Thursday, April 11, 2019

Briefly Noted: Trey Gowdy On The Opening EC And Consensual Monitoring

CTH has links to a pair of Fox interviews that Trey Gowdy did during the last few days. While there was a great deal of discussion of reaction to Bill Barr's statement about FBI "spying", there were also a few additonal nuggets to be had from the interviews.

First, and very briefly, without providing details Gowdy confirmed that to his personal knowledge consensual monitoring was used by the FBI in their Russia Hoax investigation. This was a topic in our two most recent James Baker posts over the last two days. I presume that Gowdy is referring, at the least, to George Papadopoulos being recorded, but the potential for much wider use by FBI informants is there.

Second, Gowdy addressed Barr's comments re the failure of the FBI to provide the Trump campaign with a defensive briefing about their suspicions, as is normally done. Gowdy stated that, in response to his queries on that score, the FBI told him that when they attempted to provide the briefing one of the persons they had concerns about (in context, Manafort or Flynn) was in the room with Trump. When Gowdy pressed the issue, asking whether the FBI had ever attempted to follow up, Gowdy was told "we have no good answer."

Finally, Gowdy recounted that he had received two different accounts from the FBI regarding the opening of the Russia investigation. The first version was that the FBI had a general investigation going on the Russian threat and over time a few Americans came into focus. However, Gowdy was able to read the opening EC, written by Peter Strzok, and that EC was very specifically focused on the "four Americans" Comey mentioned in his Congressional testimony: Manafort, Flynn, Page, and Papadopoulos.

As I explained (again) in James Baker: Light On Informants And The "Russia" Investigation, there really is no contradiction here. The first account probably referred to a Threat Assessment or Preliminary Investigation, the second clearly to the Full Investigation that we know as Crossfire Hurricane. What is problematic in all this, as discussed in the linked post, is that there are clear indications (as Gowdy notes) that the focus on the Trump campaign began much earlier than the opening EC would have one believe. Count on it--these are issue that are being closely scrutinized by DoJ and Barr. I've always maintained that the opening EC is a bit of a Holy Grail for an investigation of the investigation. As Barr himself stated, he will want to see whether the investigation was adequately predicated (it wasn't). But the same goes for the earlier investigative activity in which Page and Papadopoulos were targeted virtually from the first day they joined the Trump campaign.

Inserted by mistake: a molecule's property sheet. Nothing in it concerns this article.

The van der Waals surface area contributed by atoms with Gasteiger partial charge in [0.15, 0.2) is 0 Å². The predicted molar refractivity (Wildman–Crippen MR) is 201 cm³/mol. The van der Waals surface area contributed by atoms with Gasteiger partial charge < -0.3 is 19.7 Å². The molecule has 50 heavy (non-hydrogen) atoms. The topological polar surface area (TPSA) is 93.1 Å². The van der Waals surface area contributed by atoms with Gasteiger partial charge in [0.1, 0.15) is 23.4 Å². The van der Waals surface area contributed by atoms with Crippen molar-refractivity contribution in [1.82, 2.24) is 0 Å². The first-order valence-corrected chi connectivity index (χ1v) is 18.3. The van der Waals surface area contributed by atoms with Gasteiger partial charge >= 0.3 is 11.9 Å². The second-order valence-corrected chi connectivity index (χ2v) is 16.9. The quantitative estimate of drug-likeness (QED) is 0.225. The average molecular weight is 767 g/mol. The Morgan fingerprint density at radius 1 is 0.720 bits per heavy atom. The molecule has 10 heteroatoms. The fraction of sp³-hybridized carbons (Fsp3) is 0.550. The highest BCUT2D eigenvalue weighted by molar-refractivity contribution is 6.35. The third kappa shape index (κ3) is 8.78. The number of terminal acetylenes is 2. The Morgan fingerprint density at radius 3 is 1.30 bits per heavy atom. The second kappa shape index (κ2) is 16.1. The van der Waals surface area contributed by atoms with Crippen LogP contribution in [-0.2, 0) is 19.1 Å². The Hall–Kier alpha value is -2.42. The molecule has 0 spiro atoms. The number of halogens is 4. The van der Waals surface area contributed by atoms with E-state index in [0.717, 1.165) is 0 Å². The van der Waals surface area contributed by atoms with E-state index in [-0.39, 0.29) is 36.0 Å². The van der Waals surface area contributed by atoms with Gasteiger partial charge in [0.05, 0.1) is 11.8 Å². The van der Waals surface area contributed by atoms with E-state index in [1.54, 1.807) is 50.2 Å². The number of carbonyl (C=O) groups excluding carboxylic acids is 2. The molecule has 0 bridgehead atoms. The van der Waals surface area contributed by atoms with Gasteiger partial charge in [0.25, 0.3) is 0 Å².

Interesting days.


  1. I have strong mixed feelings about Gowdy (& his stupid hair). He makes it sound like the FBI fully intended to brief Trump on their Russian whatever suspicions. I simply don't believe that was ever the case. I don't think the evidence and the timeline does either.

    I think the agents, whoever they are in this case, are lying, or were lying, trying to cover their hindquarters.

    I'm not saying Gowdy is light in the shoes, corrupt or on the other team. But after watching him on TV, over the years, he's given me the feeling he's trying to have it both ways, in case he later on turns into a Democrat and wants his government job back.

    In these investigations, he always seems to go just so far, ask a few sharp questions, and then jump back. He never goes in for the kill. And he always seems pretty darn ready to make excuses for bad guys.

    I mean, on the foreign nations meddling into our affairs front, we have the British and the Australians, not the Russians. What has Gowdy said about that? It seems that both these nations KNOWINGLY tried to stop Trump and if that failed, agreed to a seditious compact with CIA & FBI to get Trump impeached.

    Priestap all but lying about being in (redacted) London gives that game away.

    And Preistap should go to prison too.

    The left now thinks that calling AG Barr bad names and insulting his lifetime of integrity is going to win him over to their side. I think they need to rethink that.

    1. Re Gowdy, I too have been less that impressed with him over the years, nor do I regard him as among the GOP's best questioners. However, it appears that he feels much more free to speak openly now that he's out of Congress and that his eyes have been opened a bit.

      I disagree that he gives the FBI a pass on intending to do a defensive briefing--he clearly regarded that excuse as non-credible.

      Re Priestap, I assume that the House had a fairly clear idea of Priestap's real role before his testimony and so didn't bother making a big deal about his trips to London--just got it on the record and made sure that his answers showed that there was involvement with the Russia Hoax.

      My overall impression of Priestap is that 1) he isn't terribly bright, and 2) he's a suckup. Which suggests that he'll cooperate when Barr's investigators come knocking.

  2. Yesterday, Ashton Gray published a new article that attempts to clarify exactly when Crossfire Hurricane was established.